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Live Heart Healthy: 7 Steps for Lifelong Health

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Did you know that every 33 seconds in the United States, someone dies from heart disease? Or that heart disease has been the leading cause of death in this country since 1950? The stats are daunting, but they can be changed.

By taking a few small steps toward heart-healthy living you can better your overall health and well-being. The goal? Preventing heart disease by reducing your risk factors.

“Knowing your risk is always the first step. Then, it’s just a matter of focusing on those you can positively impact through lifestyle changes,” says Pavan Kapadia, MD a board-certified interventional cardiologist at AdventHealth Tampa. “For example, high blood pressure, high cholesterol and diabetes are risk factors for heart disease. If your levels are abnormal, you can work with your doctor to make changes that will help get them down to a healthy range.”

Knowing your risk also means knowing your family’s health history, so you have a bird’s-eye view of your whole health picture and can feel empowered to make lifestyle changes that will lead to a healthier you.

7 Heart-Healthy Habits

In addition to knowing your numbers and risk factors for heart disease, there are lifestyle changes you can make to keep your ticker beating healthy and strong for years to come.

They include:

  1. Eating a nutritious, balanced diet. Aim for a diet that’s rich in fresh vegetables, fruits, whole grains and protein-rich foods, like beans and lentils, fish, lean meats, and nuts — and low in sodium, saturated fats and added sugars.

  2. Getting enough exercise. Aerobic exercise is most beneficial for cardiovascular health. That’s any exercise that causes your heart to beat faster and for you to use more oxygen than usual, such as running, biking and swimming. Strive for at least 150 minutes of moderate aerobic physical activity each week.

  3. Quitting smoking (or committing never to start). Smoking not only raises your risk of heart disease, it makes other risk factors worse. Ask your doctor about products or local programs to help you quit. Virtual and in-person group sessions sponsored by the USF Area Health Education Center Program are regularly posted on AdventHealth Tampa’s website.

  4. Limiting alcohol. If you drink alcohol, do it in moderation. For women, that means no more than one drink a day. For men, it means no more than two drinks a day. Drinking too much alcohol is linked to high blood pressure, which can lead to heart disease.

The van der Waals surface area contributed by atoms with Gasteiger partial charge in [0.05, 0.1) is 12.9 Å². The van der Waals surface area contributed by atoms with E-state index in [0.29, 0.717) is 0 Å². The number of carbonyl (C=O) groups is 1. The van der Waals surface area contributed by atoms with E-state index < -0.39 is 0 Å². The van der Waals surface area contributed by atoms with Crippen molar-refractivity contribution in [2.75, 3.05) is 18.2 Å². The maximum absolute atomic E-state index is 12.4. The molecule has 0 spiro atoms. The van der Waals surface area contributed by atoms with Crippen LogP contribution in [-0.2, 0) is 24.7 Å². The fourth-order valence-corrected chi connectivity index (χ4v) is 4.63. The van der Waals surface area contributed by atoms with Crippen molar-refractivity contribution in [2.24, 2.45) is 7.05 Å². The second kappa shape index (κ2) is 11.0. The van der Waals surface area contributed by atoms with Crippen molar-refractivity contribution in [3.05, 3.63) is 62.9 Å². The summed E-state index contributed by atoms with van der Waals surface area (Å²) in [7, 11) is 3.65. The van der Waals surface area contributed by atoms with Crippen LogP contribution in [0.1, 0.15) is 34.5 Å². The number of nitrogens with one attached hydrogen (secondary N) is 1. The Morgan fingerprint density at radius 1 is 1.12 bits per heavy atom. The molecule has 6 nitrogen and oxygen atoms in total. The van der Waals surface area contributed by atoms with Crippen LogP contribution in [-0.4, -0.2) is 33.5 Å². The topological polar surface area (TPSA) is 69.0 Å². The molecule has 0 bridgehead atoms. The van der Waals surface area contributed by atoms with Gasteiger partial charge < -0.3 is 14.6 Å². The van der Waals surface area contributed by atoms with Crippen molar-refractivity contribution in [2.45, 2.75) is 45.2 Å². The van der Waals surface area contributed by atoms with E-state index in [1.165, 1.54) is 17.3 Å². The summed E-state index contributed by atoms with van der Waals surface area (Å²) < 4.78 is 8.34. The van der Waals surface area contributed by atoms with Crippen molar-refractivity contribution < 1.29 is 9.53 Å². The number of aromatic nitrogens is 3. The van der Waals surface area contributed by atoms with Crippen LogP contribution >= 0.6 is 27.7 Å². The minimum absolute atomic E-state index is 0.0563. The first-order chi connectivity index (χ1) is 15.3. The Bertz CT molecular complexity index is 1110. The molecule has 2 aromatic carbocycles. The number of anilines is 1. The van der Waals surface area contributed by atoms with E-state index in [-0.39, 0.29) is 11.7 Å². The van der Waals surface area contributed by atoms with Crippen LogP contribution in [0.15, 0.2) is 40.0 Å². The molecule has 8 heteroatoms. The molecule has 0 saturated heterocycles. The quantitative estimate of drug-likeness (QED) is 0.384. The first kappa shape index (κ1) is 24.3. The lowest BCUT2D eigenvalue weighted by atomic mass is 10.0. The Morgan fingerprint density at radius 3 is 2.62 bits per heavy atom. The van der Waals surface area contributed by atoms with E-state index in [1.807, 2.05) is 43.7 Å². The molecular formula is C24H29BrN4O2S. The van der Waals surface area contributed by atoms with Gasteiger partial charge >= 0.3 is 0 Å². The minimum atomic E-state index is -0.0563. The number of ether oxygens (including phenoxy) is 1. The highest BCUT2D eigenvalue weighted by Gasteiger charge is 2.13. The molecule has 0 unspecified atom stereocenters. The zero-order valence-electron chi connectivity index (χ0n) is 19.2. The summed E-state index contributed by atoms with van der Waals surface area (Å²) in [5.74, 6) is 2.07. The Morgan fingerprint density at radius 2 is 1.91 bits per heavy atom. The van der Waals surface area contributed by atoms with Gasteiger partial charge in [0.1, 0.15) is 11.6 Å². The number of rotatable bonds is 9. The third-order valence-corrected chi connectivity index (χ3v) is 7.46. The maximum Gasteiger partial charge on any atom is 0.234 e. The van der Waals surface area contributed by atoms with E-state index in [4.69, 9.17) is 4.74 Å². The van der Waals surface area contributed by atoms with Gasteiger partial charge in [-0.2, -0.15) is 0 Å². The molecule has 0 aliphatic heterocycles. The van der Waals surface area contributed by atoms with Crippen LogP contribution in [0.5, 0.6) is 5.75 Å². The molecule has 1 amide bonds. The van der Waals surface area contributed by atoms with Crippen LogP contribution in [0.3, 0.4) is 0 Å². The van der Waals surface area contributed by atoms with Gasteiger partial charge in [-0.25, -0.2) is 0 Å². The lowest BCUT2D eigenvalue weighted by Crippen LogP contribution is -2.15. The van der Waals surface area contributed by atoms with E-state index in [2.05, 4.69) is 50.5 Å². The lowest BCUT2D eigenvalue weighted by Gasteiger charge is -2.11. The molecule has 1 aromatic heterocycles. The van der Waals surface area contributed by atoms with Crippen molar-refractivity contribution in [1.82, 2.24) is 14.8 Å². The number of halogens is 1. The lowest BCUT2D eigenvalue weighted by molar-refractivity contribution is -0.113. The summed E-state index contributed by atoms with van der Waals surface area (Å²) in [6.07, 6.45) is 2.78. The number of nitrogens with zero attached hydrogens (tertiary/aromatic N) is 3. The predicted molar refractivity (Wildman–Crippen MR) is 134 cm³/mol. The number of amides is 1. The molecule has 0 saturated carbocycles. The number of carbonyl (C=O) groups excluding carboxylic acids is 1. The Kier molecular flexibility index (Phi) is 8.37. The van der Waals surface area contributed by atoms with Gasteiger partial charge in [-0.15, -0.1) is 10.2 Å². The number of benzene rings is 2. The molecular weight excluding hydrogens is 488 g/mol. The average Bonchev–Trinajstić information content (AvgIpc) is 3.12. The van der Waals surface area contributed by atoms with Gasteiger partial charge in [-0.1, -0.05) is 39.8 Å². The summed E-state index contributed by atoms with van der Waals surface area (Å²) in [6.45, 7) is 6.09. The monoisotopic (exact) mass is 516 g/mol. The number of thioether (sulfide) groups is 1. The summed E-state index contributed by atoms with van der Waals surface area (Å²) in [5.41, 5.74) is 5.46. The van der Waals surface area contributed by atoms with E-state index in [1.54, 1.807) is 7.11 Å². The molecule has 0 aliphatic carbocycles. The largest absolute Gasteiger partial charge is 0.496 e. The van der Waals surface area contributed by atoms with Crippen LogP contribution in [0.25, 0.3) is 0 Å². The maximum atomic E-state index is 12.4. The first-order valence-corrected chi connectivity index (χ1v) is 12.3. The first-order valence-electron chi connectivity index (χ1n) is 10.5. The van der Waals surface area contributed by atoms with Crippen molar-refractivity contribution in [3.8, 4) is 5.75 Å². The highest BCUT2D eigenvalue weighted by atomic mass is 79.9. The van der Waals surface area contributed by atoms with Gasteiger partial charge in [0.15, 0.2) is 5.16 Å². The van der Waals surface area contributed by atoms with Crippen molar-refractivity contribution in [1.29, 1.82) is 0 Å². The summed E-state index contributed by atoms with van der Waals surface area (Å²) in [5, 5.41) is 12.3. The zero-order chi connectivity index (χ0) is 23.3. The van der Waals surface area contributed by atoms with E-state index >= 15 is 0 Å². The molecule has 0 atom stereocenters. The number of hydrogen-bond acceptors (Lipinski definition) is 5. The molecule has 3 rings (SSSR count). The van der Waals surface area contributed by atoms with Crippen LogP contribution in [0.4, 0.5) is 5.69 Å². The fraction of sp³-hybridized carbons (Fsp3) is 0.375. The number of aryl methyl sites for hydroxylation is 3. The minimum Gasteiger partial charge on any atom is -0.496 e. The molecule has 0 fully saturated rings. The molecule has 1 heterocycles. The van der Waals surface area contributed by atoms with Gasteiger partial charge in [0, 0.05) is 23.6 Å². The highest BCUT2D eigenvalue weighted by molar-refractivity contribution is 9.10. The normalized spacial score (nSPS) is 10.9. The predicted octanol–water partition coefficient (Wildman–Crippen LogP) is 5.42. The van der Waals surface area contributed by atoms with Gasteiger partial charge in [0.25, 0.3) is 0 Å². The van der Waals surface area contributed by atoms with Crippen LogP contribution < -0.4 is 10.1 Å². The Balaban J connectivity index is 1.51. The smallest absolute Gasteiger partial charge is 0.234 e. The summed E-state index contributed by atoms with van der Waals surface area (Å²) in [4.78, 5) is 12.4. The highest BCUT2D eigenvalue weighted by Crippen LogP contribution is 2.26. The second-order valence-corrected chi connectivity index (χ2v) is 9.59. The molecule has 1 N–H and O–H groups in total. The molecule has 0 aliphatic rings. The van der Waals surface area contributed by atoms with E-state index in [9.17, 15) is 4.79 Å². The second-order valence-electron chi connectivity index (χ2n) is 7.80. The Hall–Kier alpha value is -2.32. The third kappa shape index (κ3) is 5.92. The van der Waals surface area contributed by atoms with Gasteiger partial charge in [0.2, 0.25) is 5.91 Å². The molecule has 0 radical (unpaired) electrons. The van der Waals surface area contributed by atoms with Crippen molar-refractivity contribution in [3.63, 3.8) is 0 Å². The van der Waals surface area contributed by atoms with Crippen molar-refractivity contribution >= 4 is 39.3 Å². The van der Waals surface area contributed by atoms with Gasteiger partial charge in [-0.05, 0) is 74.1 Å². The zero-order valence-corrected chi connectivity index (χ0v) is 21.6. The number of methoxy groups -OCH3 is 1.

5. Getting enough sleep. Sleep is critical to good health. Not getting enough sleep, or enough quality sleep, can raise your risk for health conditions like heart disease. Adults should try to get between seven to nine hours of sleep each night.

  6. Managing stress. Stress causes a whole host of health problems, including high blood pressure and other heart disease risk factors. To reduce your stress levels, there are several options you can try, including practicing meditation, going for a walk, talking with a friend or family member or meeting with a counselor.

  7. Maintaining a healthy weight. The more body fat you have and the more you weigh, the higher your chances for developing risk factors for heart disease and heart disease itself. That’s why, along with eating a nutritious diet and getting enough exercise, achieving and maintaining a healthy weight is so vital to heart health.

“Whether you take steps to live heart healthy one at a time, or choose to tackle them all at once, making them will help keep your heart beating strong and your risk for heart disease low,” Dr. Kapadia says.

Get Help Preventing Heart Disease

At the AdventHealth Pepin Heart Institute, our cardiovascular specialists are experienced in keeping your heart healthy. We can talk to you about your risk for heart disease, discuss ways you can reduce your risk and help you get started on taking steps toward a heart-healthy life.

To schedule an appointment or learn more about our cardiovascular services, please visit AdventHealthPepinHeart.com.

Pavan Kapadia, MD, FACC
Pavan Kapadia, MD., FACC

About Dr. Kapadia

Pavan Kapadia, MD is an interventional cardiologist with board certifications in cardiovascular disease, internal medicine, echocardiography and nuclear cardiology. He provides comprehensive cardiovascular care including stress testing, cardiac imaging and coronary interventions. He has a special interest in coronary artery disease management, nutritional counseling and lifestyle modification guidance.

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